Dubrovnik, Croatia: a Midsummer Affair & Unexpected EncounterPlaces
I’d never seen that shade of deep Mediterranean blue.
The bus ride from the airport to the old town of Dubrovnik was as mesmerizing as it could ever be. When the silhouette of “King’s Landing” formed its shape from afar, I screamed at the top of my lungs… silently. Like most Game of Thrones fans, I made a point to visit Dubrovnik in Croatia.
In my wild imagination, Dubrovnik used to be somewhere distant and unreachable. It’s actually just next to the coast of Italy, but the idea of visiting a fantasy town was out of touch for a college student. The place sounded exotic… and far, but in reality, it’s closer than Asia and Africa. Somehow, I was able to map Dubrovnik out of this planet in my own little head.
Though, in all honesty, Dubrovnik is truly out of this world. Despite the overrun touristy scene, Dubrovnik in its waking hours is unlike any place I’ve seen. Not that I’ve been to a lot of places, but there’s a mystical energy radiating from the town. When I stood atop the city walls at 8 am, I saw the glimmering red-tiled roofs, as well as an endless Mediterranean blue of the Adriatic sea. No noise, no crowds, only my staring in awe. Was it a dream, a painting, or an imagination?
After my first meal, I sat down next to a petite Asian girl at the Onofrio’s Fountain to wait for the Game of Thrones walking tour. She’s writing postcards, in Korean, I thought. Her presence piqued my interest because I didn’t expect to see another solo traveler (who’s also an Asian girl) here. Funny enough, she was also waiting for the same tour.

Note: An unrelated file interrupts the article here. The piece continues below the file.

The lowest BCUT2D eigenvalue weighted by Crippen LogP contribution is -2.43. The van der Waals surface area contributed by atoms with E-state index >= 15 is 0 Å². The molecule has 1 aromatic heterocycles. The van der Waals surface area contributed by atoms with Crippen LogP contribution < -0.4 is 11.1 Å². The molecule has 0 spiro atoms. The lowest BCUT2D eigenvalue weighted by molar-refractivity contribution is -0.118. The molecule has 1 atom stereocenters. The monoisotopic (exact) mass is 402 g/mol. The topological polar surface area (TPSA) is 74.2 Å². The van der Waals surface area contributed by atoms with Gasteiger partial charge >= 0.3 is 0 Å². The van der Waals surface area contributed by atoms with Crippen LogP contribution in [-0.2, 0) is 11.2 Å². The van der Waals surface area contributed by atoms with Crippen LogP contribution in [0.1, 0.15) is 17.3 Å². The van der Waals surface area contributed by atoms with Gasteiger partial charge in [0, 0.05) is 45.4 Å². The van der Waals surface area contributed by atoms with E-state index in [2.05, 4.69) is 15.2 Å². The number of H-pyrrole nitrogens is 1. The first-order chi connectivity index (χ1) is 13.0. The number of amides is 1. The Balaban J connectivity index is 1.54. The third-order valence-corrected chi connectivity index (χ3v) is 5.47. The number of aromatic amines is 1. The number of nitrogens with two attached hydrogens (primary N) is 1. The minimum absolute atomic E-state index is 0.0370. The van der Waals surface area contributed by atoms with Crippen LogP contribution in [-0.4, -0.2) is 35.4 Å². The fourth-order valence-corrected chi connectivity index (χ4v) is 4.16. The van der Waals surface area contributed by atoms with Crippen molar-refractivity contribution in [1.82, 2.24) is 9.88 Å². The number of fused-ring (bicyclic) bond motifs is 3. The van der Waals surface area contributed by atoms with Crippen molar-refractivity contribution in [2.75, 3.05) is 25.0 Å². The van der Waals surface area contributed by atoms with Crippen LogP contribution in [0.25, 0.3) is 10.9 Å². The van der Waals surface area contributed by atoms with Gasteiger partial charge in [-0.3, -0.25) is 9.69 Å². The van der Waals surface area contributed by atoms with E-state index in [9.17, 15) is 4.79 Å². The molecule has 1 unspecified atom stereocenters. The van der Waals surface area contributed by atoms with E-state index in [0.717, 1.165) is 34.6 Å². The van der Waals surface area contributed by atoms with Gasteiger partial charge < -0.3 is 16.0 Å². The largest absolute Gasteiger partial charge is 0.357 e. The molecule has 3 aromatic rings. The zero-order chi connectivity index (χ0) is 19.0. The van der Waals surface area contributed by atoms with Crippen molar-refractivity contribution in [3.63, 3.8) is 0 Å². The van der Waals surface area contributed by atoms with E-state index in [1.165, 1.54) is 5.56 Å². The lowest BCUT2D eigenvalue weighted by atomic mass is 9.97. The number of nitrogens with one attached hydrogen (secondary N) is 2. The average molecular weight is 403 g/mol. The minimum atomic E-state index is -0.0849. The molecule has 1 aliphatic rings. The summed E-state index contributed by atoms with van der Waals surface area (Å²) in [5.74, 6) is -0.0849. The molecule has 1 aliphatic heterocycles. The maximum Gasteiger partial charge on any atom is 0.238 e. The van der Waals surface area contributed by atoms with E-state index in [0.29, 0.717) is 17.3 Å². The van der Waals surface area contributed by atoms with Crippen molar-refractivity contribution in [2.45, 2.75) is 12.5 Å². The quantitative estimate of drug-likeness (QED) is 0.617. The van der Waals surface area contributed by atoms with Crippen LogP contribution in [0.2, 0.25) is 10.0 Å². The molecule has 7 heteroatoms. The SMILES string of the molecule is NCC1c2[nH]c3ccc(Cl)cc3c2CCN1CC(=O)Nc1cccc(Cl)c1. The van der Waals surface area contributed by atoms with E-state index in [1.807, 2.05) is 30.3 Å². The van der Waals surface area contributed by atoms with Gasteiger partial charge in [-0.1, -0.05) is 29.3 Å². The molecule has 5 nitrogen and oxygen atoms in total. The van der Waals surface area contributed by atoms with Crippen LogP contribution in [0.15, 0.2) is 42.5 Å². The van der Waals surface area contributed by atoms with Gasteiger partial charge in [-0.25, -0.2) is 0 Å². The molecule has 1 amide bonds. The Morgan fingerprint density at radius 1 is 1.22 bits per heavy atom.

Where are you from? I asked, unsure if she’s Korean after hearing her accent.
Hong Kong, she answered with a friendly smile.
咦，我都係 Oh? me too! I responded in Cantonese. I thought she was writing in Korean… well, either I had poor eyesight or she had poor handwriting 😛
We bonded immediately over our hometown, mother tongue, and love for Game of Thrones. I was caught by surprise, though — it’s my first time meeting a girl from Hong Kong traveling solo (besides myself).
Sa was also a nomad in her own way. Being a stewardess, she flew more than anyone and traveled on an aggressive schedule. In comparison, I was a slacker and she’s a real traveler. She carried a heavy bag full of cameras, including my dream SX-70. She also had a handwritten travel journal with cute drawings of memories and places. I thought she should just scan those lovely pages onto her travel blog, which was still in the making at the time but finally published now!
We naturally spent every waking moment in Dubrovnik together after the walking tour: eating countless oysters, waking up early to see the Walk of Shame location, watching sunset and moonshine by a cliffside bar. She gave me her hand-rolled cigarettes and I shared my vape. Although we were both tired from a long day of exploring, we still sat by the “Blackwater Bay” sipping on beer and chatting our hearts away past midnight. Relationships, writing, photography, Hong Kong, traveling, horoscopes — the conversation went on endlessly.
As we watched the sea glistening from the moonlight, Sa said she’s reading The Alchemist, a book I meant to but never read. However, I did remember reading a beautiful quote that struck a chord with me, with us at that moment:
Our 3-day friendship was a little parenthesis celebrated with moonlight, alcohol, nicotine, and nostalgia. At the airport, we hugged each other farewell. And like most Cantonese, we didn’t say much. 一切盡在不言中。I’m sure we’ll see each other again soon enough, somewhere in the world, most likely Hong Kong. <3
Somewhere far, far away, in the Adriatic Sea, in a surreal town, I met a new friend from my distant home. For the first time in a long while, I missed home, the faraway home where I was born.